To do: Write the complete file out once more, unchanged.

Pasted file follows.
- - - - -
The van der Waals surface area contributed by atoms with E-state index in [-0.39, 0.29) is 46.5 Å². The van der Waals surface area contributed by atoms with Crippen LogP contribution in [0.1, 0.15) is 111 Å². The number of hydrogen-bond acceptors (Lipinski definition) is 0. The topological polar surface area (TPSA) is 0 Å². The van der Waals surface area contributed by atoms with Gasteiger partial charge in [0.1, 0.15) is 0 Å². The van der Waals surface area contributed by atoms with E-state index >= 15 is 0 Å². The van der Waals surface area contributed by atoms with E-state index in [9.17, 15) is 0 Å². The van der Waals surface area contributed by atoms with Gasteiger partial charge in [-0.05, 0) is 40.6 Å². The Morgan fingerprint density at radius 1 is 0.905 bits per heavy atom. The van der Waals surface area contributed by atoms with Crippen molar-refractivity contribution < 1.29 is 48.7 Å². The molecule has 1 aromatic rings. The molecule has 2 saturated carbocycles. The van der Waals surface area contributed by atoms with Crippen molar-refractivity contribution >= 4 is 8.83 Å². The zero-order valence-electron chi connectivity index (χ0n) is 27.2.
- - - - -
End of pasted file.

The van der Waals surface area contributed by atoms with E-state index in [-0.39, 0.29) is 46.5 Å². The van der Waals surface area contributed by atoms with Crippen LogP contribution in [0.1, 0.15) is 111 Å². The number of hydrogen-bond acceptors (Lipinski definition) is 0. The topological polar surface area (TPSA) is 0 Å². The van der Waals surface area contributed by atoms with Gasteiger partial charge in [0.1, 0.15) is 0 Å². The van der Waals surface area contributed by atoms with E-state index >= 15 is 0 Å². The van der Waals surface area contributed by atoms with E-state index in [9.17, 15) is 0 Å². The van der Waals surface area contributed by atoms with Gasteiger partial charge in [-0.05, 0) is 40.6 Å². The Morgan fingerprint density at radius 1 is 0.905 bits per heavy atom. The van der Waals surface area contributed by atoms with Crippen molar-refractivity contribution < 1.29 is 48.7 Å². The molecule has 1 aromatic rings. The molecule has 2 saturated carbocycles. The van der Waals surface area contributed by atoms with Crippen molar-refractivity contribution >= 4 is 8.83 Å². The zero-order valence-electron chi connectivity index (χ0n) is 27.2.